PCR-based detection in a micro-fabricated platform

Shantanu Bhattacharya, Purdue University
Shuaib Salamat, Purdue University
Dallas Morisette, BioVitesse Inc.
Padmapriya Banada, Purdue University
Demir Akin, Purdue University
Yi-Shao Liu, ECE, Purdue University
Arun K. Bhunia, Department of Food Science, Purdue University
Michael R. Ladisch, Weldon School of Biomedical Engineering, Purdue University
Rashid Bashir, Birck Nanotechnology Center and Bindley Bioscience Center, Purdue University

Date of this Version

May 2008

Citation

Lab Chip, 2008, 8, 1130–1136

This document has been peer-reviewed.

 

Abstract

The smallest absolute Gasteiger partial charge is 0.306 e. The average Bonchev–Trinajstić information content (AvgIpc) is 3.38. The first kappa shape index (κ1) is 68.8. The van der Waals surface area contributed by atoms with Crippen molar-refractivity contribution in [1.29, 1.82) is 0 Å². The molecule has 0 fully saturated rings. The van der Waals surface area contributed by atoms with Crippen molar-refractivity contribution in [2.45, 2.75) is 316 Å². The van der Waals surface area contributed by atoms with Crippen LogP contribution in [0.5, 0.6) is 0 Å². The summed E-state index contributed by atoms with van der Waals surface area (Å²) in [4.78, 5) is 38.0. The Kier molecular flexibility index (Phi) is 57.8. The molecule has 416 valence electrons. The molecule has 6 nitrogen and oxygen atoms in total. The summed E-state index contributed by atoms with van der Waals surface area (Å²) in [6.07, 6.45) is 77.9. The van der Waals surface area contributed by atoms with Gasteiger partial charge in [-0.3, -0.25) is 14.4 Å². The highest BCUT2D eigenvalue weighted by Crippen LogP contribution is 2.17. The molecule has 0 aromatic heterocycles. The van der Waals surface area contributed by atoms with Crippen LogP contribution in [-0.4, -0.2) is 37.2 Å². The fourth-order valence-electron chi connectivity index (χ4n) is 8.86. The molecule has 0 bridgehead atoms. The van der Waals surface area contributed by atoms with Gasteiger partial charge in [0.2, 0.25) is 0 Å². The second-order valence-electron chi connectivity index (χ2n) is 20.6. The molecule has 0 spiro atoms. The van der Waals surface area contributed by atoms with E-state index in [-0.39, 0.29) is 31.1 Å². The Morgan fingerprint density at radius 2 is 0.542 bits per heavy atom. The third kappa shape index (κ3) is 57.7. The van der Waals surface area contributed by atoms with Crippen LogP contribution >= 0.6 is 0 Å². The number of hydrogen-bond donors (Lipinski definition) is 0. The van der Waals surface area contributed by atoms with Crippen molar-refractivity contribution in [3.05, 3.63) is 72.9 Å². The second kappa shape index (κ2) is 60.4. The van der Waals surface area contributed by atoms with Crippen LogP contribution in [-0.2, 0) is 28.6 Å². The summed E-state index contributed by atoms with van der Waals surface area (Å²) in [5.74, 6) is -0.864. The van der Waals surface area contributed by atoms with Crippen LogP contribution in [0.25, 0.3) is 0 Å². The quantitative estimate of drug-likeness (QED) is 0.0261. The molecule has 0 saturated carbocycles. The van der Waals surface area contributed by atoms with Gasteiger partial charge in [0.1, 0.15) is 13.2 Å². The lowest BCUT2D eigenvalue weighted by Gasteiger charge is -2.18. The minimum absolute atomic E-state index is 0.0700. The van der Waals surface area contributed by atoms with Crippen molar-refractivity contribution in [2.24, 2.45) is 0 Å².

We present a novel, on-chip system for the electrokinetic capture of bacterial cells and their identification using the polymerase chain reaction (PCR). The system comprises a glass-silicon platform with a set of micro-channels, -chambers, and -electrodes. A platinum thin film resistor, placed in the proximity of the chambers, is used for temperature monitoring. The whole chip assembly is mounted on a Printed Circuit Board (PCB) and wire-bonded to it. The PCB has an embedded heater that is utilized for PCR thermal cycle and is controlled by a Lab-View program. Similar to our previous work, one set of electrodes on the chip inside the bigger chamber (0.6 mu l volume) is used for diverting bacterial cells from a flowing stream into to a smaller chamber (0.4 nl volume). A second set of interdigitated electrodes ( in smaller chamber) is used to actively trap and concentrate the bacterial cells using dielectrophoresis (DEP). In the presence of the DEP force, with the cells still entrapped in the micro-chamber, PCR mix is injected into the chamber. Subsequently, PCR amplification with SYBR Green detection is used for genetic identification of Listeria monocytogenes V7 cells. The increase in fluorescence is recorded with a photomultiplier tube module mounted over an epifluorescence microscope. This integrated micro-system is capable of genetic amplification and identification of as few as 60 cells of L. monocytogenes V7 in less than 90 min, in 600 nl volume collected from a sample of 104 cfu ml(-1). Specificity trials using various concentrations of L. monocytogenes V7, Listeria innocua F4248, and Escherichia coli O157:H7 were carried out successfully using two different primer sets specific for a regulatory gene of L. monocytogenes, prfA and 16S rRNA primer specific for the Listeria spp., and no cross-reactivity was observed.

 

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